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Date
February 24, 2022
Time
1:00pm to 2:30pm
Location
Online Only / Zoom RSVP: https://ucla.in/3zy9clB
Contact



Forcibly removed from Jamaica in 1796 after waging war against the colonial state, the Trelawny Maroons boarded a ship bound for Nova Scotia, where they struggled against the colonial government until 1800, when they were relocated to Sierra Leone. This talk follows the Maroons across these three different British colonies in order to reconsider the political history of the Atlantic world. To tell the story of the Trelawny Maroons is to tell a characteristically Atlantic story whereby different groups reconstituted their sense of belonging in the face of flux and dislocation—an impulse common to Africans, indigenous Americans, and Europeans alike from the onset of the Atlantic age of exploration. War, enslavement, mercantilism, and imperial expansion facilitated the meeting of strangers and the making of kin. At the center of these Atlantic narratives are shared strivings—often violent, yet always creative—to persist in a world marked by rupture and discontinuity. I argue that the Maroons engaged in a radical worldmaking project rooted in an Atlantic political culture of oath-making that allowed them to recast their political subjectivity across different colonial spaces. The Maroons endeavored to bind themselves to a radical vision of fragmented sovereignty and a sense of diasporic community, revealing the deep historical connections between sovereignty and intimacy. By adopting a diasporic emphasis on ritual, materiality, and belonging, this project reorients a historiography of Black Atlantic revolutionary politics that too often emerges from a linear, progressive, and state-oriented perspective.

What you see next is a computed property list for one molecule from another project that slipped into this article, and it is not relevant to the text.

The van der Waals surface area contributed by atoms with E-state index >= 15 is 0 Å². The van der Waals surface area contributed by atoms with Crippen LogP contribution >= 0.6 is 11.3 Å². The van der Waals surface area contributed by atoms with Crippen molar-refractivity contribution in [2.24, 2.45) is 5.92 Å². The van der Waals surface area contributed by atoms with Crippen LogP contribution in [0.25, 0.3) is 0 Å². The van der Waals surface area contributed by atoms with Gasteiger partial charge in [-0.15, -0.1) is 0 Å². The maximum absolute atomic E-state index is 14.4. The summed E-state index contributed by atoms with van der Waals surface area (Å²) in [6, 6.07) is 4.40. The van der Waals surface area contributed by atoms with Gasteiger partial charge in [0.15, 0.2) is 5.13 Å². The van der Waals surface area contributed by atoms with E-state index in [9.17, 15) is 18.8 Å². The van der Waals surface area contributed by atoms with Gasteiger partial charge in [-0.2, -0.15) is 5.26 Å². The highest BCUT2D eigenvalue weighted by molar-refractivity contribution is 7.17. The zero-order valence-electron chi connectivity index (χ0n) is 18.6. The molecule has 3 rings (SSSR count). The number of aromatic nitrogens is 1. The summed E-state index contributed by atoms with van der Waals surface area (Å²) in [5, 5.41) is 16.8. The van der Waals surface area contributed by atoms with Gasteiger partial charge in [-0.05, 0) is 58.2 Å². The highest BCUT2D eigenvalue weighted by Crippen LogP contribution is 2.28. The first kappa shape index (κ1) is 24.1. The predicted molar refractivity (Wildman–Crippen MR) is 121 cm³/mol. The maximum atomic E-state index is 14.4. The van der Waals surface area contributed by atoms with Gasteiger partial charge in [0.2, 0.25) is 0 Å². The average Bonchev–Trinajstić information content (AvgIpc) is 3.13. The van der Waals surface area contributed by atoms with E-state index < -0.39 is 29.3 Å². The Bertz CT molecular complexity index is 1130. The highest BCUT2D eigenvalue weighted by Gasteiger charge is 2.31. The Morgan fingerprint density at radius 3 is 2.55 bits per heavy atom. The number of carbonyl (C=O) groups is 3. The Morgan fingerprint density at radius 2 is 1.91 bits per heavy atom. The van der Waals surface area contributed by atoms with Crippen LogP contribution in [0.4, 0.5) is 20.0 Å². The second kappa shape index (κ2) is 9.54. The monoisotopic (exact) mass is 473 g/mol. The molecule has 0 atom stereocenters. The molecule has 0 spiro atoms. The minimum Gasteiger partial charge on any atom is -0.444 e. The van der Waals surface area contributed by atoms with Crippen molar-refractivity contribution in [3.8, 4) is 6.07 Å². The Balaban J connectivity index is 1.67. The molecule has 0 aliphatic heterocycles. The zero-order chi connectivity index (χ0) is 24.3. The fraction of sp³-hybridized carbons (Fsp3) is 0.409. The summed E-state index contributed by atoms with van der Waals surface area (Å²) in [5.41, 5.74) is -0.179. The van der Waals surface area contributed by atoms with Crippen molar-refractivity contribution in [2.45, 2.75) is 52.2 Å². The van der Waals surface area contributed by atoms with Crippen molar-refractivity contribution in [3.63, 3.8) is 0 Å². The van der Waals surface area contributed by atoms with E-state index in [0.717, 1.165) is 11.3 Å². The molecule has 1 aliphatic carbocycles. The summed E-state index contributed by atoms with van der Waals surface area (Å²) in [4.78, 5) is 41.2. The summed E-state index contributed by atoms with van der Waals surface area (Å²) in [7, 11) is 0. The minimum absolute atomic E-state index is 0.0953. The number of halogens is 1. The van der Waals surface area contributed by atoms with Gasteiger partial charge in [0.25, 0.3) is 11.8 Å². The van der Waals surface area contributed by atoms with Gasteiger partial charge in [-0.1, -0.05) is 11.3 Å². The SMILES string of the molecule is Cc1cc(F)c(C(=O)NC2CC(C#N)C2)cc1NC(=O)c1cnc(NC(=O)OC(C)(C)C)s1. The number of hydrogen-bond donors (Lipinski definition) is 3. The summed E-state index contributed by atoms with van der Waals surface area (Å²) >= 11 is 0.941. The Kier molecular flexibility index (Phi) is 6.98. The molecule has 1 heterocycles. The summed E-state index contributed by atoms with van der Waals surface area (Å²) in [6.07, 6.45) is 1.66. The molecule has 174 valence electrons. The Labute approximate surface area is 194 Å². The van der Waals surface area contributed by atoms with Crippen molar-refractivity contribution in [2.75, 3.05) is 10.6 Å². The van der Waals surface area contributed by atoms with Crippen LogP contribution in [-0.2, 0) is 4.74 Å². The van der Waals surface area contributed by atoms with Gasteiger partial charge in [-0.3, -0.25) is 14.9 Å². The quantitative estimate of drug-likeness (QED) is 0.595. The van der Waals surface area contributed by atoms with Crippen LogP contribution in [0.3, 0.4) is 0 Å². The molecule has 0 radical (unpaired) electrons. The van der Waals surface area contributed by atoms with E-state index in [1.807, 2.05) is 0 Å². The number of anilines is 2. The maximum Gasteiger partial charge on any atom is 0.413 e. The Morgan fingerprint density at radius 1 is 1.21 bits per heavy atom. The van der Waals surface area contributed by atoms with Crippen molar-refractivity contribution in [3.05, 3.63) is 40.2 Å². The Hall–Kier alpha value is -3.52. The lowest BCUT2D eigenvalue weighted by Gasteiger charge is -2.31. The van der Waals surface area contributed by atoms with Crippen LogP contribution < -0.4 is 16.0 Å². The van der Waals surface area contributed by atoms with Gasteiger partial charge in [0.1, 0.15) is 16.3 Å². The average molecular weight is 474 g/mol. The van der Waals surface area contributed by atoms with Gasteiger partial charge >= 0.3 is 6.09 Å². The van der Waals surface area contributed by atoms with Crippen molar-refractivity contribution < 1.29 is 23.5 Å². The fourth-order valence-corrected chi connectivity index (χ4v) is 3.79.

This event will be online only via Zoom.  Please use this URL to RSVP:  https://ucla.in/3zy9clB.